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The Senate Select Intelligence Committee has requested information from various US intelligence agencies following reports over the weekend that suggest a possible link between Havana Syndrome incidents and Russian military intelligence operatives.

These inquiries come in response to findings from three media outlets that implicated Russian forces, notably through cellphone data that located Russian operatives near some of the incidents. Havana Syndrome, which has impacted US intelligence officials and diplomats, has left many with traumatic brain injuries, hearing and cognitive issues, vertigo, and painful migraines.


A spokeswoman for Senator Marco Rubio said, “The Committee has made requests for more information based on the reporting from the Office of the Director of National Intelligence, the CIA, the Defense Intelligence Agency, and the FBI. We continue to look into the anomalous health incidents and the intelligence community’s response to these events.”

The request follows claims from Greg Edgreen, who led the Defense Intelligence Agency’s investigation into Havana Syndrome from 2021 to 2023. According to Edgreen, he believed that Russia was behind the injuries and is attacking the United States abroad and at home. In addition, subsequent reports from GQ revealed that in 2020, the CIA had previously used cellphone location data to link Russian intelligence agents to the cities and times when CIA officers were injured. Yet, the response from then-CIA Director Gina Haspel was unenthusiastic, with the evidence deemed inconclusive.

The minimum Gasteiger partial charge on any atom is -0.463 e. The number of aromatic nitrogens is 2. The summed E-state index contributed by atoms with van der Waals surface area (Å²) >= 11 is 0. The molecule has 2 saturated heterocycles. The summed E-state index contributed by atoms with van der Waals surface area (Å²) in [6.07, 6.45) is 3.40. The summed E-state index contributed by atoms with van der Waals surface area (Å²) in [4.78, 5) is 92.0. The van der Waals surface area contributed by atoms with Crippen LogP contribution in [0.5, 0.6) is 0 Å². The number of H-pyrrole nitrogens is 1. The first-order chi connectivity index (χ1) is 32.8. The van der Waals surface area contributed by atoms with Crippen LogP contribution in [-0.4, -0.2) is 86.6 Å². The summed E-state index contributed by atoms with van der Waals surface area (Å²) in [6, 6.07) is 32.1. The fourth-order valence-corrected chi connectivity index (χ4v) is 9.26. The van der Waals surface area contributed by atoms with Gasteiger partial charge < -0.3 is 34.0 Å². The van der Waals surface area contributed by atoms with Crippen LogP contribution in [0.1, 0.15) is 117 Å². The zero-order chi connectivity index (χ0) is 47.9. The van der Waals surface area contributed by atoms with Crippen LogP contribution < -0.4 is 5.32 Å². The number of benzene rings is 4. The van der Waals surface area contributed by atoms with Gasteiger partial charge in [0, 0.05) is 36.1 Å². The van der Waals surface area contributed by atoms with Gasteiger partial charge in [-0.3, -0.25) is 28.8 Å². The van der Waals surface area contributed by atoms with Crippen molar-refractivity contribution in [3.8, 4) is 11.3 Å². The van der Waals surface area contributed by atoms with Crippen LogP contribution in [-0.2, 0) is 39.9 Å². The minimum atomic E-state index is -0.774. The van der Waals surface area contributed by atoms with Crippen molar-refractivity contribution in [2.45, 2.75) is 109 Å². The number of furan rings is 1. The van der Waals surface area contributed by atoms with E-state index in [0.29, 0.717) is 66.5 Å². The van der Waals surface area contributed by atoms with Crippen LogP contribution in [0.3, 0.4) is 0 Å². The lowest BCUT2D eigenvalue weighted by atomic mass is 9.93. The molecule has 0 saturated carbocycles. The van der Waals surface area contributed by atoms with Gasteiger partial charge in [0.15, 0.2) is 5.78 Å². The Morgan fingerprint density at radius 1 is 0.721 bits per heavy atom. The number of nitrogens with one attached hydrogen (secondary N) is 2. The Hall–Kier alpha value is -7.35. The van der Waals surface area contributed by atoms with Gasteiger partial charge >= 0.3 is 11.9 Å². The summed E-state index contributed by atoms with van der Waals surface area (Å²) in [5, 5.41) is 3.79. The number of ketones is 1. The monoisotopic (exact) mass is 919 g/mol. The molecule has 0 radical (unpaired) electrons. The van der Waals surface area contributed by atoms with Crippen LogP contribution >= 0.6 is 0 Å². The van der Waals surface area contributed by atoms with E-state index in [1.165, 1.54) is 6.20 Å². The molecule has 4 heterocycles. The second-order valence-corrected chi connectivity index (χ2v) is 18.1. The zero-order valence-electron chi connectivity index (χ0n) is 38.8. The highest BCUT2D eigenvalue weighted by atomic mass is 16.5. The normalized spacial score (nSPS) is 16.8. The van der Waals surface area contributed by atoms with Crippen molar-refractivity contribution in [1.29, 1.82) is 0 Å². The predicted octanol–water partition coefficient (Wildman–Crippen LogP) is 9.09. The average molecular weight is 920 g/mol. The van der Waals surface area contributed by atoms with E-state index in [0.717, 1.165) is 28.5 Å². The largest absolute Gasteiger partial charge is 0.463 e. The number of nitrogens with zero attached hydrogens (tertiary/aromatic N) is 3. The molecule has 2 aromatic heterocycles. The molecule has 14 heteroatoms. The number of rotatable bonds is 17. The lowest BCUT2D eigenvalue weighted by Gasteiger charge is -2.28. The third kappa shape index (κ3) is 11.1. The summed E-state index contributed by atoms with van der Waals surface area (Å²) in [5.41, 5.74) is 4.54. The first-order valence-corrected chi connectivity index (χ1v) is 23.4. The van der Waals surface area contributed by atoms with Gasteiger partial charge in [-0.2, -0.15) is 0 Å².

Despite the mounting evidence and Edgreen’s accusations, the US government has hesitated to formally accuse Russia. Instead, the White House, Pentagon, and State Department remain aligned with a March 2023 intelligence assessment, which found it “very unlikely” that a foreign adversary was behind Havana Syndrome.


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